To make matters worse, regulatory changes will increase the amount of capital that lenders are required to hold against their loan books. The introduction of Basel III into national legislation by January 2013 means banks’ lending will be further curtailed. As the provisions of these EU regulations begin to bite hard over the next two years, banks will need to reduce their loan books further. All these measures will suck debt financing out of the system when it is most urgently needed.

Banks will need to recapitalise in order to face their futures under Basel III, but European governments are reluctant to provide more support to their ailing banks. The private sector has no appetite for bank equity right now as there may still be skeletons in the closet – so the banks will have to make it on their own for now. In order to recapitalise, the big banks need to recognise more of the losses they have not yet recognised and then perhaps they can raise enough new capital to provide new lending. This situation is unlikely to happen for some time.

As there has been a significant correction in property values since 2008, lending against income-producing real estate is now a good prospect. Rental yields have increased and, as demand from borrowers is high, lenders can command competitive interest rates. With the strong likelihood of interest rates remaining low for the foreseeable future, Relendex expects to attract many alternative sources of capital seeking competitive interest rates.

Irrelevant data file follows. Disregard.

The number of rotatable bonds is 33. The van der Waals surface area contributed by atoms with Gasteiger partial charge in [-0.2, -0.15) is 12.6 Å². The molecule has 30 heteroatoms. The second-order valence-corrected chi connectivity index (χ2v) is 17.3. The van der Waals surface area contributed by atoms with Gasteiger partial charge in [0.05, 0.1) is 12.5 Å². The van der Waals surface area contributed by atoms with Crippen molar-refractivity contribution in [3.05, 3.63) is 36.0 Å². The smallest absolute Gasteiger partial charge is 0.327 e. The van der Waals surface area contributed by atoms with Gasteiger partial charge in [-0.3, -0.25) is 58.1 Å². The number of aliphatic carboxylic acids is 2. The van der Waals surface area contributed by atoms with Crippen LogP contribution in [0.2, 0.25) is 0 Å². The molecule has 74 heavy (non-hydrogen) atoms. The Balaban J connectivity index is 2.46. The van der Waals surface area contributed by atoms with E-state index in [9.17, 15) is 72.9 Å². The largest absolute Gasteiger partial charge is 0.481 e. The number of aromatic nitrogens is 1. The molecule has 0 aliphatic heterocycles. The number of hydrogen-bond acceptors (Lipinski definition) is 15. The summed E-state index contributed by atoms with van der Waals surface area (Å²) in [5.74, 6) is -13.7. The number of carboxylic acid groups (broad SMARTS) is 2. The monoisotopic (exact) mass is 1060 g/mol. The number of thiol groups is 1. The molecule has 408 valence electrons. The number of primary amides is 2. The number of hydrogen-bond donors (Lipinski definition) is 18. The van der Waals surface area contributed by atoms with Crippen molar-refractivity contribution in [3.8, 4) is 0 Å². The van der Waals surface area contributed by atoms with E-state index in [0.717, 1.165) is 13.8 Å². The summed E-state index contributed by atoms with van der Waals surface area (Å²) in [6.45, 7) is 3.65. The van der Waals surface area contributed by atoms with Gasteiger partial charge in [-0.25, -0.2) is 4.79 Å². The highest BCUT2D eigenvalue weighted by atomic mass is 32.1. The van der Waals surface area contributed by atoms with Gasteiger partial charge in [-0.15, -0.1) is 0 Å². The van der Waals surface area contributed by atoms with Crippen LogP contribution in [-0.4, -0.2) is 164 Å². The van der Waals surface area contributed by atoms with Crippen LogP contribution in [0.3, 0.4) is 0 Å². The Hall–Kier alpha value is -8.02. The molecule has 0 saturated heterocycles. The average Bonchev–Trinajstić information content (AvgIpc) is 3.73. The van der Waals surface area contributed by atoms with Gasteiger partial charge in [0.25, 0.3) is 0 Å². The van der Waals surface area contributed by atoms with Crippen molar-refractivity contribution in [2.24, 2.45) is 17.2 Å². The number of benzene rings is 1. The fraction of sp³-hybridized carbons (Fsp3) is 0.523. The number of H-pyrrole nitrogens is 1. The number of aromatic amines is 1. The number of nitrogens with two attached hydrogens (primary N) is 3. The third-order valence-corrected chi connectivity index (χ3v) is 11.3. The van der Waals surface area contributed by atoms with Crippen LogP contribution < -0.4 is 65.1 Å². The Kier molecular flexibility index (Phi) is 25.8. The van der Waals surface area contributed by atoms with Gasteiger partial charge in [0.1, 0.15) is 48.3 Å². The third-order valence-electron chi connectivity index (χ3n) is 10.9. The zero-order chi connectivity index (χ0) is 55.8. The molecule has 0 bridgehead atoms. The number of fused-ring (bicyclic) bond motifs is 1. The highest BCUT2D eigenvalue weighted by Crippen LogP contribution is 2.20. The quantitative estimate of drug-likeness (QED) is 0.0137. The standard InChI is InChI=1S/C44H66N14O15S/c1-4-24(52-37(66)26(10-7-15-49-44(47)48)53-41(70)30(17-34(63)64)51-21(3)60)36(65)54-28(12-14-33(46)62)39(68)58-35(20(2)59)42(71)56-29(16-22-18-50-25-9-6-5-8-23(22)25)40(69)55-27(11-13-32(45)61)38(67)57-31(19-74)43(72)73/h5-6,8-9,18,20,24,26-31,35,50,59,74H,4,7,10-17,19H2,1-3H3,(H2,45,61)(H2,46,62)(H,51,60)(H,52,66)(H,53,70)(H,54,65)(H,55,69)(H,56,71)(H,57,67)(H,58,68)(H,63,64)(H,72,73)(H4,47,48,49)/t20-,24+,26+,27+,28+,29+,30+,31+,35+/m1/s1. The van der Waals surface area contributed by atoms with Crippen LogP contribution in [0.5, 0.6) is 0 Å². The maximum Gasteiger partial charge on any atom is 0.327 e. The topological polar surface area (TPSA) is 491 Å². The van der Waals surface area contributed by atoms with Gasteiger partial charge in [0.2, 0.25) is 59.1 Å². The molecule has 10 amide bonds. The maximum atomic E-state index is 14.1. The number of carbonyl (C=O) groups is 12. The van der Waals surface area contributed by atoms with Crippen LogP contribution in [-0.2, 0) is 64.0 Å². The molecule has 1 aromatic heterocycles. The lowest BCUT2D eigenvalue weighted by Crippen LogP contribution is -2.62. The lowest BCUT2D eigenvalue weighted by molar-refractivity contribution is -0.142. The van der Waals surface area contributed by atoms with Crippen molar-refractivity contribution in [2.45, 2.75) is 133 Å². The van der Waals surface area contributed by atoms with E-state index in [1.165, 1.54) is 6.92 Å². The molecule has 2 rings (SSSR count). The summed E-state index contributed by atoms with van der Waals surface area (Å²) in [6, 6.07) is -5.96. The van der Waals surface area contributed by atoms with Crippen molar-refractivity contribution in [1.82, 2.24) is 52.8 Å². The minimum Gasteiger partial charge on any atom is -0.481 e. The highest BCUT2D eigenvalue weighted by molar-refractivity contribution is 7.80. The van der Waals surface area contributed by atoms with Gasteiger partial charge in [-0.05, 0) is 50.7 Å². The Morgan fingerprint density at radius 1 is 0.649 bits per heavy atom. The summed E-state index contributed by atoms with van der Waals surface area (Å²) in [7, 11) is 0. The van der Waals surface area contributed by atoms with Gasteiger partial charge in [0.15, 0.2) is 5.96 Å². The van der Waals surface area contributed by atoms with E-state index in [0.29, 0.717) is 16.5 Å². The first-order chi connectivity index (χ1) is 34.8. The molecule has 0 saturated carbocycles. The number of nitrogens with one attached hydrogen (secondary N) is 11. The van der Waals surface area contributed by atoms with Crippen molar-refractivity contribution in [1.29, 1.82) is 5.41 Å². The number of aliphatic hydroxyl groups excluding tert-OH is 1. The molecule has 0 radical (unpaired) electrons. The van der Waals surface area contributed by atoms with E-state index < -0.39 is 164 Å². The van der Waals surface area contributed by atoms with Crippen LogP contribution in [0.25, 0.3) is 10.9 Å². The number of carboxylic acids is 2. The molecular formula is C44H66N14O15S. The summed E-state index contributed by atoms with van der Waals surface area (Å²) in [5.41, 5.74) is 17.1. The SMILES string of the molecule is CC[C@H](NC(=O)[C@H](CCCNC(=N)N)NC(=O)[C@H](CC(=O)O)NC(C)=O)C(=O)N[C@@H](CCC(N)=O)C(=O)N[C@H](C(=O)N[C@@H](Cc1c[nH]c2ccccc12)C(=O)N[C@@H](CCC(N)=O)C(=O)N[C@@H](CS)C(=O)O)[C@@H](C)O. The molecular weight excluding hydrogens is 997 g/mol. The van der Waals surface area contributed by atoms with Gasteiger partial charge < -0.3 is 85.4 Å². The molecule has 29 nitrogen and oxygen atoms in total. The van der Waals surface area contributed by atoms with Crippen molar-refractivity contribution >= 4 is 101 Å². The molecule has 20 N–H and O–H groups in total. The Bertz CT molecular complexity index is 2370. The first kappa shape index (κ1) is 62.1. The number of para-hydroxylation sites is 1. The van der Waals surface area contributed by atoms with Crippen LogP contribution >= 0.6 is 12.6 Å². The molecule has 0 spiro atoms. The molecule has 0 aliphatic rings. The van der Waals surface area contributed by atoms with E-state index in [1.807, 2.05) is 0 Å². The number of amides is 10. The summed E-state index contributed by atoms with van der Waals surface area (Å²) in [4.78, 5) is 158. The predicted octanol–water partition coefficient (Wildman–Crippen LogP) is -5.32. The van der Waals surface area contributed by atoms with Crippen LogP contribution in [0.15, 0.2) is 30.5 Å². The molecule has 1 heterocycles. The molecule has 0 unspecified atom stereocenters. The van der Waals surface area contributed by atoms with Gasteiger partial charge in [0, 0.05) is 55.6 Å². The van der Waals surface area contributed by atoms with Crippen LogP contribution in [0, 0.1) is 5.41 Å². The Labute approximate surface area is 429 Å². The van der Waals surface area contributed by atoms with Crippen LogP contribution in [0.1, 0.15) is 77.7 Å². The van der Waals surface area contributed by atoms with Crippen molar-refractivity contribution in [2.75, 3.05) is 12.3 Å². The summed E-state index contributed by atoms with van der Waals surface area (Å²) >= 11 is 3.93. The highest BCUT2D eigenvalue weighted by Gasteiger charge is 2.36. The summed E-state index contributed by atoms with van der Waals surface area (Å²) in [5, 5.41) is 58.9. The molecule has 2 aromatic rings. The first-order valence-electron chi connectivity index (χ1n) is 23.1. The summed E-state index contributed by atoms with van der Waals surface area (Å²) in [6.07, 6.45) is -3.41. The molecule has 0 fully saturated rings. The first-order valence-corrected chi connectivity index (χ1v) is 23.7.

Last year, the UK Government launched the ‘Red Tape Challenge’ process, putting whole stocks of rules and regulations on probation from the outset. The starting point is that regulation should go, unless there is a strong justification for it to stay, and even here they are finding ways to reduce burdens in its implementation. The UK Government is now supportive of peer-to-peer platforms and is encouraging self-regulation through the Peer-to-Peer Finance Association, as well as promoting dialogue with the sector to monitor the appropriateness of the current regulatory regime.

Peer-to-peer lending in the US, led by Lending Club and Prosper, is experiencing continuing growth, with Lending Club reporting up to 70 percent participation in loans by institutions.

The benefits of Relendex
The Relendex platform is designed for ease of use. Its ethos is based on transparency and encouraging a marketplace between real estate players seeking debt funding with lenders seeking a proper return on their capital.

The platform provides comprehensive loan data, allowing a lender to take his/her own decisions and putting control in the hands of savers and investors. Lenders have the opportunity to diversify their portfolios over tens or hundreds of loan parts, thereby spreading their risk and providing a buffer against single loan defaults.

The auto-lending facility gives lenders the ability to define their lending criteria (risk category and interest rate) and the system will select loans that meet these requirements.
Auctions will be run in one of two ways: either a Dutch auction, in which the lowest interest rates win and borrowers benefit from the weight of funds competing to participate in a loan, or a fixed interest rate auction, in which the first bidders who collectively fill the loan requirement win.

Relendex is attracting very different kinds of lenders. They range from high-net-worth individuals to wealth managers, insurance companies and pension funds. All of these lenders seek good medium-term returns with security. Given the poor performance of equity and bond markets, real estate lending offers a viable, practical and attractive alternative.